But serious progress toward uniform weights and measures did not begin until the turn of the century first with the creation of the National Bureau of Standards (now NIST) and four years later with the first meeting of the National Conference on Weights and Measures.
The second meeting of the Conference, held one hundred years ago fundamentally changed the way this country ensures uniform weights and measures. In 1906, this new organization drafted the outline of a "Model State Weights and Measures Law," which was formalized the following year.
This organization jumped into the breach, addressing an unmet fundamental need that was undermining the performance of the national economy.
There are many stories from that period—each one a telling reminder of the incredibly valuable role that weights and measures operations play.
For example, the proceedings of the 1906 meeting pointed out that the entire salaries of clerks in New York groceries and butcher shops were paid with the money they cheated out of the public— by, in effect, keeping a thumb on the scales.
The inspector's righteous anger was well-founded. Around 1910, NBS staff tested more than 30,000 scales across the United States and found that almost 50% were significantly off and not surprisingly in favor of the storekeepers.
The annual loss at that time to the consumer in butter alone amounted to more than $8 million.
History repeated itself 90 years later. In 1997, NIST staff assisted a collaboration of 40 States, the USDA, the FDA, and the FTC in investigating school prepackaged milk. They found that 45 percent of containers were short filled, at a cost to consumers of nearly $30 million.
The Weights and Measures System is a key component of the nation's technical infrastructure. It is basic to the flow of commerce, to the functioning of our economy, and to realizing the Nation's ambitions to remain a leader in technological innovation.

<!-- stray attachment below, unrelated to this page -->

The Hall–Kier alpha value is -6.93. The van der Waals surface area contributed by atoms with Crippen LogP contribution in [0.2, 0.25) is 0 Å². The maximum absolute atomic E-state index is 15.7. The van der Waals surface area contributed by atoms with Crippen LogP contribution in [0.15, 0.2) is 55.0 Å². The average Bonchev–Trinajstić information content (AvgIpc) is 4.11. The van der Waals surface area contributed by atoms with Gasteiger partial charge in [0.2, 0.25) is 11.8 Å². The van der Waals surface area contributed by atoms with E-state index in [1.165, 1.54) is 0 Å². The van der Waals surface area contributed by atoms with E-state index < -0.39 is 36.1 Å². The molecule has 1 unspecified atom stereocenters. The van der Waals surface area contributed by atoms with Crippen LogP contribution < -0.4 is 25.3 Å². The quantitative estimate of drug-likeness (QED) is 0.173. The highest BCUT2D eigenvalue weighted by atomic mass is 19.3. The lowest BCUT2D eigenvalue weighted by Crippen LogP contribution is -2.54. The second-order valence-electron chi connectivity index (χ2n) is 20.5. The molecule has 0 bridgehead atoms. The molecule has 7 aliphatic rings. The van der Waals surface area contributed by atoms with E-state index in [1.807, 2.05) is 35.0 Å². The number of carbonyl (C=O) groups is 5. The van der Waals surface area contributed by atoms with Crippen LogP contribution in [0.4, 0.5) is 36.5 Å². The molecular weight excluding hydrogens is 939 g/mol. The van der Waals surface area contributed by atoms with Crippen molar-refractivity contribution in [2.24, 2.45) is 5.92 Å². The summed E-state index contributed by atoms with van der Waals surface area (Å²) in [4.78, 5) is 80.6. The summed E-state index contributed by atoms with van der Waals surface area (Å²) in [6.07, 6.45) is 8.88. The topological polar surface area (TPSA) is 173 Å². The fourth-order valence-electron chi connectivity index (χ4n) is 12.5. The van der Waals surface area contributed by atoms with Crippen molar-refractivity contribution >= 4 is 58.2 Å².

Ken Alder, a history professor at nearby Northwestern University, reasons that our measurement systems are, in fact, a defining characteristic of who we are as a Nation. He makes the case eloquently in the prologue of his book, The Measure of All Things:
"... the use a society makes of its measures expresses its sense of fair dealing. That is why the balance scale is a widespread symbol of justice. . . Our methods of measurement define who we are and what we value."
Put another way, measurements are about trust, confidence, and, in the antiseptic terminology of the economist, transactional efficiency.
Every commercial transaction has an element of trust. Trust cultivated over time breeds confidence. Reliable, accurate measurements are the vital ingredients of both, but especially in transactions that lack transparency—such as in the sale of fuel.
Thanks to what this organization and NIST have accomplished together, American consumers and businesses can be confident in the quantity of product being purchased making transactions more reliable and cost effective.
Analyses done in the U.S. and in other developed economies demonstrate that weights and measures underpin transactions that account for over half of the GDP.
And continual verification of the accuracy is critical. In 1997, a Canadian case study reported that, on average, each Weights & Measures inspector discovered and corrected about $2 million worth of "measurement inequity."
Unfortunately, we don't have a comparable estimate for the U.S. But we do know that in 2002, the median investment in state Weights and Measures operations was about $50,000 a year for each inspector.
If we assume similar levels of performance in the U.S. as in Canada about $2 million in benefits per inspector then a rough estimate of society's rate of return would be 40 to 1, a phenomenal result.
Not all countries have the same rigor in checking and enforcing their weights and measures. In a 2002 survey, 93 percent of U.S. gas meters fully complied with required standards. Compare that with Mexico. Mexico's consumer watchdog agency recently found that pumps at 90 percent of the country's gas stations dispense less than indicated on average, about 1 liter less for every 20 liters sold. This rigging of gas pump meters cheats the Mexican consumer out of about $1 billion per year. **
With the advance of technology and the growth of the global economy and its increasing interdependencies, accurate weights and measures will become even more important. And like most components of the nation's technical infrastructure, the system will be challenged to do better—and to do more.